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Simulating the Impact of Shale Gas on Groundwater

Source:  Matthew Reagan and Dan Hawkes

Matt_george_jeffHydrocarbon production from unconventional resources and the use of reservoir stimulation techniques, such as hydraulic fracturing, has grown explosively over the last decade. However, concerns have arisen that reservoir stimulation may create significant environmental threats through the creation of permeable pathways connecting the stimulated reservoir with shallower fresh-water aquifers, thus resulting in the contamination of potable groundwater by escaping hydrocarbons or other reservoir fluids.

In a study recently published (March 25, 2015) in Water Resources Research, a team of ESD scientists—including Matthew Reagan, George Moridis (Hydrocarbon Resources Program Head), Noel Keen, and Jeff Johnson—used numerical simulation to investigate potential gas and water transport between a tight-gas reservoir and an overlying fresh-water aquifer following hydraulic fracturing operations. They focused on two general failure scenarios: (1) communication between the reservoir and aquifer via a connecting fracture or fault and (2) communication via a compromised well ( i.e., a deteriorated, preexisting nearby well or an imperfectly completed newer well, including the gas well itself).

Fig1_2They concluded that the key factors driving short-term transport of gas include high permeability for the connecting pathway and the overall volume of the connecting feature—assuming that such connecting features do occur. Production from the reservoir is likely to mitigate release through reduction of available free gas and lowering of reservoir pressure, and cessation of gas production may increase the potential for release. They also found that hydrostatic (not overpressurized) reservoirs are unlikely to act as a continuing source of migrating gas, because gas contained within the newly formed hydraulic fractures is the primary source for potential contamination. Such incidents of gas escape are likely to be limited in duration and scope. Follow-up research will examine overpressured reservoirs, the potential escape of brines from the reservoir, and additional subsurface geometries.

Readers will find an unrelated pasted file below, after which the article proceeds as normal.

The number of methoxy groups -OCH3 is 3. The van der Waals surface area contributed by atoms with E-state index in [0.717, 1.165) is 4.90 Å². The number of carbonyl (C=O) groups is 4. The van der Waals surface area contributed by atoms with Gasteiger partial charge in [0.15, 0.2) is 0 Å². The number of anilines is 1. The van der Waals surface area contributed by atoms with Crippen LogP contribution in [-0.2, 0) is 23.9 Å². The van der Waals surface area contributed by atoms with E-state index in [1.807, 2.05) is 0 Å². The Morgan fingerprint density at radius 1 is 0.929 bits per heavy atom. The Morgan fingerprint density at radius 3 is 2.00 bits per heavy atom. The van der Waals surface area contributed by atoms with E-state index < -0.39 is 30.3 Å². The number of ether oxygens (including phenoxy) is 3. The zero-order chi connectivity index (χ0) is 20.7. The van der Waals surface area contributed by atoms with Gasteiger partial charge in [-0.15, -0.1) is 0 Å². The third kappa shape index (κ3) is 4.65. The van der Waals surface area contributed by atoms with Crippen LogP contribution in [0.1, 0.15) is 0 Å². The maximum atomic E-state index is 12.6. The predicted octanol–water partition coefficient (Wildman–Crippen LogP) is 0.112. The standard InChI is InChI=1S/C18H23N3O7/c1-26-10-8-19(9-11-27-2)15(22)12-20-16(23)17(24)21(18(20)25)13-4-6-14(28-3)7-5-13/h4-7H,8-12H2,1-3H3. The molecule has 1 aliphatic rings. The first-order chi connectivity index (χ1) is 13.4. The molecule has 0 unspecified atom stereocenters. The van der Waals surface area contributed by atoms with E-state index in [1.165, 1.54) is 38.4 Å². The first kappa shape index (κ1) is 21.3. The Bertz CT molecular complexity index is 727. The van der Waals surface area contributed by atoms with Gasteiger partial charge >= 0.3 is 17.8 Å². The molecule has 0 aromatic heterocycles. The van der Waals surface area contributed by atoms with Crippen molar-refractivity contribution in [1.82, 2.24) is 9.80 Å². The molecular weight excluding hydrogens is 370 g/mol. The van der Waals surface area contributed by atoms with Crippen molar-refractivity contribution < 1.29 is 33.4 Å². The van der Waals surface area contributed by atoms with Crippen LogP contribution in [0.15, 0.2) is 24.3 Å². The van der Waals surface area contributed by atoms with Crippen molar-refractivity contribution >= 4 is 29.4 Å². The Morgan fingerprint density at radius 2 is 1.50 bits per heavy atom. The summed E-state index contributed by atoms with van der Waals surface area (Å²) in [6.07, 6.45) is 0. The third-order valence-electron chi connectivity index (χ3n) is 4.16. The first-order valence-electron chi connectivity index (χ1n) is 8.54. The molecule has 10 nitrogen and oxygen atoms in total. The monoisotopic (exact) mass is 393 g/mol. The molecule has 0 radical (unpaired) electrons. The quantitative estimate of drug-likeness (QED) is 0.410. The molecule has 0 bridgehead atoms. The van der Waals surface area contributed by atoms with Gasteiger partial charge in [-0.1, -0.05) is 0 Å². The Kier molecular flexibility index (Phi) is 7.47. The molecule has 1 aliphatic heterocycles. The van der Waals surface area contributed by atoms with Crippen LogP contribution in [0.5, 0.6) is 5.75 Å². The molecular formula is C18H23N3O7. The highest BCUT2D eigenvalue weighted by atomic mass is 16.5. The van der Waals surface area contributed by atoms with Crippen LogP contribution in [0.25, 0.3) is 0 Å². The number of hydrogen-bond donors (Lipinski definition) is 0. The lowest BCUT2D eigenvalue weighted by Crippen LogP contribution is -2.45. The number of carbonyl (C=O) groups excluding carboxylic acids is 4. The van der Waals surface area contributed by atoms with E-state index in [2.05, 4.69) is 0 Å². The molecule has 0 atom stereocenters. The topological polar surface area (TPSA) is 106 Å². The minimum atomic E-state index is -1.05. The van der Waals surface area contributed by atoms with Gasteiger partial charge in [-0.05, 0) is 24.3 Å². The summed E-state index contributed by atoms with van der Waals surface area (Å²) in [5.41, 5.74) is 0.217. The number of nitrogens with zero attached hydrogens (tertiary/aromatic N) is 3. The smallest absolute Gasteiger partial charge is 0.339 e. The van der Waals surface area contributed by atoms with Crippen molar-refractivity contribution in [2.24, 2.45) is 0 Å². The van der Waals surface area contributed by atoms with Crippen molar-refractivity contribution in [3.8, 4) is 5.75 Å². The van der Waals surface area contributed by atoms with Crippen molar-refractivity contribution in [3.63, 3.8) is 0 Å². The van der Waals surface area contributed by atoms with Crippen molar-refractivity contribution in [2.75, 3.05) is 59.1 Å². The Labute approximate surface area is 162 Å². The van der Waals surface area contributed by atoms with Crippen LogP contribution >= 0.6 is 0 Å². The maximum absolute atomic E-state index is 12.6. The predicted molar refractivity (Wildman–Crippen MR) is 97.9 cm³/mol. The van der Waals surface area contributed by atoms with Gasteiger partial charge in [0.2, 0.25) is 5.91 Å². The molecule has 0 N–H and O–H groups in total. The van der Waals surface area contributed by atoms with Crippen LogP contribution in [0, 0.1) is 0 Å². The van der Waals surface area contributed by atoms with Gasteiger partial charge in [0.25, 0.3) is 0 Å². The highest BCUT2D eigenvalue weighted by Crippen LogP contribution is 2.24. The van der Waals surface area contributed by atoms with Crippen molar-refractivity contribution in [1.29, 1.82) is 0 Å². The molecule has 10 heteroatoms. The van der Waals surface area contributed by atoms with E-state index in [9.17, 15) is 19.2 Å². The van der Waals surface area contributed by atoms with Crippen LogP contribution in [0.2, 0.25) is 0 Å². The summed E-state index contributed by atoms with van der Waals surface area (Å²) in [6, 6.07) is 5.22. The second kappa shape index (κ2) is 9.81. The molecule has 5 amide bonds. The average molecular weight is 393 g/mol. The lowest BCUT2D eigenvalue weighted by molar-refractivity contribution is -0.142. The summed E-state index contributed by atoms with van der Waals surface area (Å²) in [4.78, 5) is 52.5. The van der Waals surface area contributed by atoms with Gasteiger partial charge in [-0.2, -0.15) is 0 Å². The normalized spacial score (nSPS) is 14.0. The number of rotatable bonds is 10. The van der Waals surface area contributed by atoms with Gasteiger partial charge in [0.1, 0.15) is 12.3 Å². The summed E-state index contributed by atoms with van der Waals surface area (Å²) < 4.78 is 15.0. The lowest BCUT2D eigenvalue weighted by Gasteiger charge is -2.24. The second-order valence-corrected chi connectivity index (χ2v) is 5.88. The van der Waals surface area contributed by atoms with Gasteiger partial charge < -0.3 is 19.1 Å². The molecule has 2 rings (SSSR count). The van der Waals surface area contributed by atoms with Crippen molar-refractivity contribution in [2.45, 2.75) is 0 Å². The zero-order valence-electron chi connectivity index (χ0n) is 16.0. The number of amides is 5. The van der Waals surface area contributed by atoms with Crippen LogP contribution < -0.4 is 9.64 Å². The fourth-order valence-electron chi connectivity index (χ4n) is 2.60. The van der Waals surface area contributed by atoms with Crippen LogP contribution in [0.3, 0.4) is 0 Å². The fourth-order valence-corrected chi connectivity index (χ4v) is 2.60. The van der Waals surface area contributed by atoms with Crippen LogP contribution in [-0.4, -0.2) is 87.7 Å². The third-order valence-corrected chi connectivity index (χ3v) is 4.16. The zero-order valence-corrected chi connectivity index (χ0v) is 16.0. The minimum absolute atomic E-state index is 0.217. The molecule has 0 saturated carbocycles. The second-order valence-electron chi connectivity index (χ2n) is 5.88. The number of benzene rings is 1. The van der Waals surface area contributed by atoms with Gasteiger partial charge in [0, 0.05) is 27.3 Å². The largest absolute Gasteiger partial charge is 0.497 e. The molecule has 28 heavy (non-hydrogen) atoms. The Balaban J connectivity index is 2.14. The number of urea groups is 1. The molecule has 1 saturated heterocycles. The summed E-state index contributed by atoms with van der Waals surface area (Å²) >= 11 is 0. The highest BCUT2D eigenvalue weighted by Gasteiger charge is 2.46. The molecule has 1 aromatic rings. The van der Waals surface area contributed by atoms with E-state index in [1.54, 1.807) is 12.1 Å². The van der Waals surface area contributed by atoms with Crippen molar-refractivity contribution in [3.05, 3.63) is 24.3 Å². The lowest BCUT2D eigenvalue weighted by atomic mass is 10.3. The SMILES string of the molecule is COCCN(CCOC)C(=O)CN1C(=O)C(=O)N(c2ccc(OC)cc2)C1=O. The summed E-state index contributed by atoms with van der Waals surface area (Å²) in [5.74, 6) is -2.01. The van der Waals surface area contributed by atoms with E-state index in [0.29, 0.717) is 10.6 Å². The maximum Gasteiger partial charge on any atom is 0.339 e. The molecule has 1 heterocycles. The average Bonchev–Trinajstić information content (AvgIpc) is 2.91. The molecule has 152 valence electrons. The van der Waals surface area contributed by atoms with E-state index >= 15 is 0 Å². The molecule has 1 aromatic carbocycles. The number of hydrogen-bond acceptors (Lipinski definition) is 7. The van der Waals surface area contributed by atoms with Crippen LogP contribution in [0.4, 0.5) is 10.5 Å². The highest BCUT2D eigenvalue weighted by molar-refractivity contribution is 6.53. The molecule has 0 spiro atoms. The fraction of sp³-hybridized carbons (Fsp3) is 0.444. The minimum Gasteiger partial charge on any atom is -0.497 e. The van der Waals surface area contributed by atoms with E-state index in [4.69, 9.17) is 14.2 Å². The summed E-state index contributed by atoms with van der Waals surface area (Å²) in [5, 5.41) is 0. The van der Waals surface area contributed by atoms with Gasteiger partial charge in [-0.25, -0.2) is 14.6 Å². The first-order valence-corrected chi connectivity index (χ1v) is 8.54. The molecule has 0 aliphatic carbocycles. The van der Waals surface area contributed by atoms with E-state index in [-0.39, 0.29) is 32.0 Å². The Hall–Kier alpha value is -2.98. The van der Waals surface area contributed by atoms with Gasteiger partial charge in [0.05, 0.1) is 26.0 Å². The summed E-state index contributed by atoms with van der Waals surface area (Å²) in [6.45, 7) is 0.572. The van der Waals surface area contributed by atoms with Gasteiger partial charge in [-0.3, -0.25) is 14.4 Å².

This work was a part of an EPA-funded study, led by George Moridis, to assess the potential impacts of hydraulic fracturing on drinking water resources and to identify the driving factors (geomechanical and transport) that affect the potential, severity, and frequency. This research was funded by the U.S. Environmental Protection Agency’s Hydraulic Fracturing Drinking Water Assessment through Interagency Agreement (DW-89-92235901-C, Stephen Kraemer, EPA Project Officer).

To read the paper, go here»

Citation: Reagan, M.T., G.J. Moridis, N.D. Keen, and J.N. Johnson (2015), Numerical simulation of the environmental impact of hydraulic fracturing of tight/shale gas reservoirs on near surface groundwater: Background, base cases, shallow reservoirs, short-term gas and water transport. Water Resources Research, DOI: 10.1002/2014WR016086.